The terminal driver vane.
Keyboard events and the like from Unix are received by Dill as %belt
tasks, and Dill sends
gifts containing $blits back to the runtime to be displayed in the Unix terminal. The manner of interacting with Dill differs depending on whether you're in userspace or kernelspace, as we'll explore below.
For technical reasons, Dill performs a handful of system tasks related to booting a ship and some memory operations. Aside from those, other Vanes mostly just pass Dill tasks to print error messages and the like to the terminal.
Unlike in kernelspace, userspace applications are unlikely to
tasks directly. Instead, Dill looks at things in terms of sessions. A session is a pipeline between a client and a handler, where:
- The client is an external input source and output sink; a terminal with with dimensions and so forth.
- The handler is an application in Urbit that interprets input, maybe does something with it, maybe produces output to be displayed in the client, etc.
There are plans for Dill to support multiple independent sessions (i.e. independent terminal clients displaying and processing different information at the same time), but at this stage Dill only supports a single session. The client for this default session is just the Unix terminal via the Urbit runtime. The handler for the default session is the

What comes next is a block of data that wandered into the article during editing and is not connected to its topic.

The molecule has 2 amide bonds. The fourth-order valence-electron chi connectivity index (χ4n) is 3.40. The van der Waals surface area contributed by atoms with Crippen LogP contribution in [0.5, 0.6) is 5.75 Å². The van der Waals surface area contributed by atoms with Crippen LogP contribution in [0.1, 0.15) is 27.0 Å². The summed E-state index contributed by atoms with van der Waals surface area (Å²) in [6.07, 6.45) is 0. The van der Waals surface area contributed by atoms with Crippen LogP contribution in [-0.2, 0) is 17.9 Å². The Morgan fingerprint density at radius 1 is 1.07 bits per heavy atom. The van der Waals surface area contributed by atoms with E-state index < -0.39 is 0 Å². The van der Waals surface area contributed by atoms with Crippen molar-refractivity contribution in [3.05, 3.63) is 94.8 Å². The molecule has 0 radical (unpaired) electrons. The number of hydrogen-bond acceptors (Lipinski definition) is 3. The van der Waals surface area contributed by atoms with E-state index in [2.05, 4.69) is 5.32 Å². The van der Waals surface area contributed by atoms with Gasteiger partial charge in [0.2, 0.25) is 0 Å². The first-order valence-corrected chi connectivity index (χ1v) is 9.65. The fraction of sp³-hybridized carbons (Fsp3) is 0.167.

%hood app, whose
drum module does the heavy lifting.
drum is the CLI app manager. By default you'll have a couple of CLI applications running—
%chat-cli—which you can switch between with
ctrl+x. You may also have additional CLI apps which you have attached with the
|link command. It's
drum that keeps track of which one is active, which one input should be routed to, which one should be displayed, what each prompt should look like, and so forth. Dill itself is oblivious to the distinction between these CLI apps. It only sees the default session with
drum, so it just passes all input to
drum and display whatever
drum gives it.
drum talks with Dill in
$dill-blits, it talks to CLI apps with
$sole-events, which are defined in the
sole library. For more information on the
sole library and the related
shoe library, and for information on how to build CLI apps, you can refer to the CLI app tutorial.
To give a basic idea of how keyboard events flow through these systems and produce terminal output, here's a diagram showing the messages in pseudo-Hoon:
You can use a move trace to get a hands-on feel for this data flow.
API Reference - The
tasks Dill takes and the
gifts it returns.
Scry Reference - The scry endpoints of Dill.
Data Types - Reference documentation of the data types used by Dill.